National Family Caregivers Month: Patient Concierge Support Improves Clinical Trial Experiences
In the United States, the month of November is National Family Caregivers Month (NFCM). For more than 20 years, this celebration honors the more than 40M individuals across the country who provide care for aging or ill parents, spouses, children, or other family members or friends. While the specific needs of the patients may vary, the range of emotions associated with providing care for a loved one is often the same.
For those with a rare disease, emotions of fear and uncertainty often arise when they first receive their diagnosis. Many patients will require assistance with routine daily tasks, as well as with the transportation and logistics involved in various doctor’s appointments, treatment methods, and at times, participation in a clinical trial. Patients reach out to family and friends who act as caregivers, offering critical emotional, medical, and physical support. While most pharmaceutical companies are concerned with the patient experience during treatment, few are interested in understanding the caregiver’s needs.
The Caregiver Experience
A study by Phreesia Life Sciences investigated the importance of interactions between pharmaceutical companies and those providing care for seriously ill patients.
Over 2,000 caregivers participated in the survey, and 76% of these were women, with a majority over the age of 55. The study revealed how involved caregivers are at every step of the treatment process.
- 73% are responsible for scheduling doctor’s appointments for the patient
- 75% accompany patients to their consultative visits
- 69% are responsible for picking up the patient’s prescriptions
- 64% supervise the patient’s medication protocol
It is easy to see how the patient’s illness creates additional tasks for the caregiver, many of whom are still employed and have children or aging parents who also need their attention. In addition to these added responsibilities, caregivers often take the lead when determining treatment options for the patient.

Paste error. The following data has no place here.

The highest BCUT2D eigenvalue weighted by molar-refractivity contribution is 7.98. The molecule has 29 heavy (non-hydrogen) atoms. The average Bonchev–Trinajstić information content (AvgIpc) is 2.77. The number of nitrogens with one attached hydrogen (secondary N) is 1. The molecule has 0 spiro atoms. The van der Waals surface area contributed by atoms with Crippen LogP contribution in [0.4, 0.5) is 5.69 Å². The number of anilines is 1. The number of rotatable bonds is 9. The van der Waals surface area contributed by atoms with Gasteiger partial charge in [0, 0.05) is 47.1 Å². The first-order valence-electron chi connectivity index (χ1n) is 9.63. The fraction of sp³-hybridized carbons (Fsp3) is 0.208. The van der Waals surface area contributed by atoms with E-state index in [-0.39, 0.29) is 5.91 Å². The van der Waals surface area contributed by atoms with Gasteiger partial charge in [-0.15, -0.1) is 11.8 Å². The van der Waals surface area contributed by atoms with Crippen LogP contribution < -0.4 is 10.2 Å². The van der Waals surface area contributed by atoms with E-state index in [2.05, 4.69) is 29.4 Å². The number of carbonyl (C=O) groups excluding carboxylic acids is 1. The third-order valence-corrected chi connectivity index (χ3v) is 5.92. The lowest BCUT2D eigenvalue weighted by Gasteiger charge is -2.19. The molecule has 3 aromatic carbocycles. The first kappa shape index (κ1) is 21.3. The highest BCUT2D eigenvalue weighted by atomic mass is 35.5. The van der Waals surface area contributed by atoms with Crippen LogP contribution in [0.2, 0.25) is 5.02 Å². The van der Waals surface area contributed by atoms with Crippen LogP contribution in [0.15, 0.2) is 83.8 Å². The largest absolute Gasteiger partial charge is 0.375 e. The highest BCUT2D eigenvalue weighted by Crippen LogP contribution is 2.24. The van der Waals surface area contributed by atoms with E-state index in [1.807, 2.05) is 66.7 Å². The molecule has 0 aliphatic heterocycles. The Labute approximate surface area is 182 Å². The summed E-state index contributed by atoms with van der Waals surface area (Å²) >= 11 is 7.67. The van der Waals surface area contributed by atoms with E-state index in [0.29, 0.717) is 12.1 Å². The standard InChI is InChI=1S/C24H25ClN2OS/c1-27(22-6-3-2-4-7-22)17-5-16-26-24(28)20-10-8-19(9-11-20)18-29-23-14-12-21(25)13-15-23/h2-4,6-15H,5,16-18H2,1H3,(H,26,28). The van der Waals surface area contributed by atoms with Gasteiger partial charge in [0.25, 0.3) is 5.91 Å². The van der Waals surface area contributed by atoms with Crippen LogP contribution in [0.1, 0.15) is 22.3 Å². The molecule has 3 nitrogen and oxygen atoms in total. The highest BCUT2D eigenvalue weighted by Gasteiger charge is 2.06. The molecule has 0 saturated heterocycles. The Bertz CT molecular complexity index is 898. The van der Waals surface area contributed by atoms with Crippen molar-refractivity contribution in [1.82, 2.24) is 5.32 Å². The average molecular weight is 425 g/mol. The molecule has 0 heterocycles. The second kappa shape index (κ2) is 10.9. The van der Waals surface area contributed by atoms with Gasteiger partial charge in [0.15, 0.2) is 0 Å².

- 92% of caregivers are actively involved in conversations between the doctors and the patient
- 82% of ill patients turn to their caregivers when choosing treatment options, with many relying on them to make healthcare decisions on their behalf
Additionally, caregivers must learn about the disease and the available treatment options. They have to weigh the risks and benefits of the drugs and other possibilities while comforting the patient and keeping their best interest at heart. Many times, caregivers must endure the process of watching the patient’s health deteriorate while remaining positive and supportive.
Ways to Alleviate Stress and Emotional Burdens
As one can imagine, the emotional pressure on these caregivers can be severe. Of those surveyed in the Phreesia study, 75% reported feeling moderate to extreme stress, and 55% categorized their top need as emotional support.
While caring for rare disease patients, many caregivers become fully immersed in the many physical, mental, and emotional needs the illness causes. They often become isolated from the support they need from friends and family as they tend to the patient.
Those conducting the Phreesia study recommended specific training programs for caregivers and support services through online chat groups and connections with disease advocacy groups. It is critical these caregivers do not feel isolated in their journey.
Elevating Caregiver Voices
Clincierge recently completed a two-phase Voice of the Patient research study to determine the barriers to clinical trial participation in the rare disease space. To better understand the patient journey, the survey asked patients and their caregivers similar questions to determine what parts of clinical trial participation were the most challenging.